We watch it on tv. We see it on social media. The suffering is jagged and so unrelenting. Why? We wonder. We seek some logic, some twisted reasoning that may expose what Putin wants. Alas, I doubt there is a reason. It’s all about hatred, all about a pathological need to destroy. There is nothing rational in Moscow.

As Ruth Ben-Ghiat writes, “Authoritarians stand out from other kinds of politicians by appealing to negative experiences and emotions. They don the cloak of national victimhood, reliving the humiliations of their people by foreign powers as they proclaim themselves their nation’s saviors. Picking up on powerful resentments, hopes, and fears, they present themselves as the vehicle for obtaining that which is most wanted, whether it is territory, safety from racial others, securing male authority, or payback for exploitation by internal or external enemies.”

This was not written as a description of Putin, but it certainly fits. If one rereads it a few times, other names come to mind, men who have taken this well-worn path of wanton destruction in the name of “the people .”And how does it end?

Sometimes the authoritarian is taken down by the people he’s tried to bend to his will. Sometimes the people rise and vote the self-defined savior out of office and often send him to jail. And sometimes, there is war, and other nations must destroy the offensive conflict creator.

What happens in Ukraine, what happens in Russia, is anybody’s guess. As it turns out, no one knows. For most of us, who number in the hundreds of millions, there’s not much we can do about Putin. We cannot do much for Ukraine or their fabulous president, Volodymyr Zelenskyy. We send money, stay informed, support our leaders who vote for aid to Ukraine, and eschew the handful of Congressional Putin supporters and their ragtag media sycophants.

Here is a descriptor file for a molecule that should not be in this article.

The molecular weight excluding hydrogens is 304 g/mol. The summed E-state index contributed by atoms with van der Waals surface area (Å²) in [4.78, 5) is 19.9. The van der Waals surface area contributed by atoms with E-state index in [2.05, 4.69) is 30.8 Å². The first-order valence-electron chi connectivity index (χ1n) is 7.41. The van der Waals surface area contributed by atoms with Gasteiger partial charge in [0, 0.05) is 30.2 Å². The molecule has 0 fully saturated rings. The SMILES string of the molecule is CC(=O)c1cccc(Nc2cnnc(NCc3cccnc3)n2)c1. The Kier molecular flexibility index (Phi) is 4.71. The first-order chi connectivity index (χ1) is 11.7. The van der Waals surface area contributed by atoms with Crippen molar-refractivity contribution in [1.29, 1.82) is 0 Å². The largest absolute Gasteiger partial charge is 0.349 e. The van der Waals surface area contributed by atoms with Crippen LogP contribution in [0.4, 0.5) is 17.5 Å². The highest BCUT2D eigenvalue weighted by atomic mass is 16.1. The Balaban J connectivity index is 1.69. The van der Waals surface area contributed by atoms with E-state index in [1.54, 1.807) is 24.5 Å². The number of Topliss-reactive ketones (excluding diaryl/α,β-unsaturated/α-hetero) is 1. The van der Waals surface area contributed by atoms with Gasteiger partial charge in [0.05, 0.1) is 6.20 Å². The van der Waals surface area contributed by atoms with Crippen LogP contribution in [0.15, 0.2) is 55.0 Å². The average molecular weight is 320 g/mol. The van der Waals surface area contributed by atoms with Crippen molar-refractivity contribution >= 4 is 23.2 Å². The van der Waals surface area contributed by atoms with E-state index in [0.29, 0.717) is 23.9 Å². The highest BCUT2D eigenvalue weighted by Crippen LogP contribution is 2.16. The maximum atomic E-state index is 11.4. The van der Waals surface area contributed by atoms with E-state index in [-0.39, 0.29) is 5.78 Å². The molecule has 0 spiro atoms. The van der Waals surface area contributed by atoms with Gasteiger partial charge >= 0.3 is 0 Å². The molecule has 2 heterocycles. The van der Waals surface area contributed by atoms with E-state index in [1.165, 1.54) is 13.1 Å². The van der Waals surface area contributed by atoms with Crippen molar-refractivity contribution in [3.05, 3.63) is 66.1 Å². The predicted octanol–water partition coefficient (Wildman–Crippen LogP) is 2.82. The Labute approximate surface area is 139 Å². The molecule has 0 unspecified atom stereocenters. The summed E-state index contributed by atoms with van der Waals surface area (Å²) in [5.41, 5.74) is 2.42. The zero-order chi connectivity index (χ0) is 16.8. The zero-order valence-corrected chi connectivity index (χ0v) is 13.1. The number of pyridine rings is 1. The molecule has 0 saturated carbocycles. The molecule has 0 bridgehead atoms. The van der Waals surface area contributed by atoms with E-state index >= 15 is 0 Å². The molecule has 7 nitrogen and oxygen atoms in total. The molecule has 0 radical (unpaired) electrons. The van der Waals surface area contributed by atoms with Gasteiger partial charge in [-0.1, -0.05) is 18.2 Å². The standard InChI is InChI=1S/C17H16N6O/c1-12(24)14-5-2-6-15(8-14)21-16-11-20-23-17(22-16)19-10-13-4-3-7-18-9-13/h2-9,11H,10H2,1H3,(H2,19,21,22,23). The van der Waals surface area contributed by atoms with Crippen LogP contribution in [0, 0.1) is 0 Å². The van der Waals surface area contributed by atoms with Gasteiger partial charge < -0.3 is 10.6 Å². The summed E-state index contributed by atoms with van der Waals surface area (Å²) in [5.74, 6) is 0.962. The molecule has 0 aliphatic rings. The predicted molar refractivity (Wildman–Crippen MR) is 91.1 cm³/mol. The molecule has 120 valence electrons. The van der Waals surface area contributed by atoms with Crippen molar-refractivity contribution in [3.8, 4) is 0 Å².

We are primarily powerless at this moment. Some want to acknowledge the suffering of Ukraine by being circumspect. Innocent Ukrainian deaths signal that we must somehow alter our lives, that our safety is a kind of shondeh [Yiddish for something shameful], that we shouldn’t be having too good a time.

I understand this deep desire to empathize. But it misses a larger truth. If we are to mourn Ukrainians actively, what about outrage at the loss of life in the civil war in Yemen? What about American losses to Oxycontin and Fentanyl? I am not saying compassion is wrong. I am saying that to focus on one nation, one war, one authoritarian, and then use it as a reason to sit shiva misses the point.

The point? There is so much suffering in the world. There are so many innocent people whose lives are broken every day. In my worldview, God weeps 24/7/365. God cannot prevent cruelty or subversion. God cannot blot out the deeds of psychopaths or narcissistic, strutting fools, which means that it is up to us to keep on keeping on.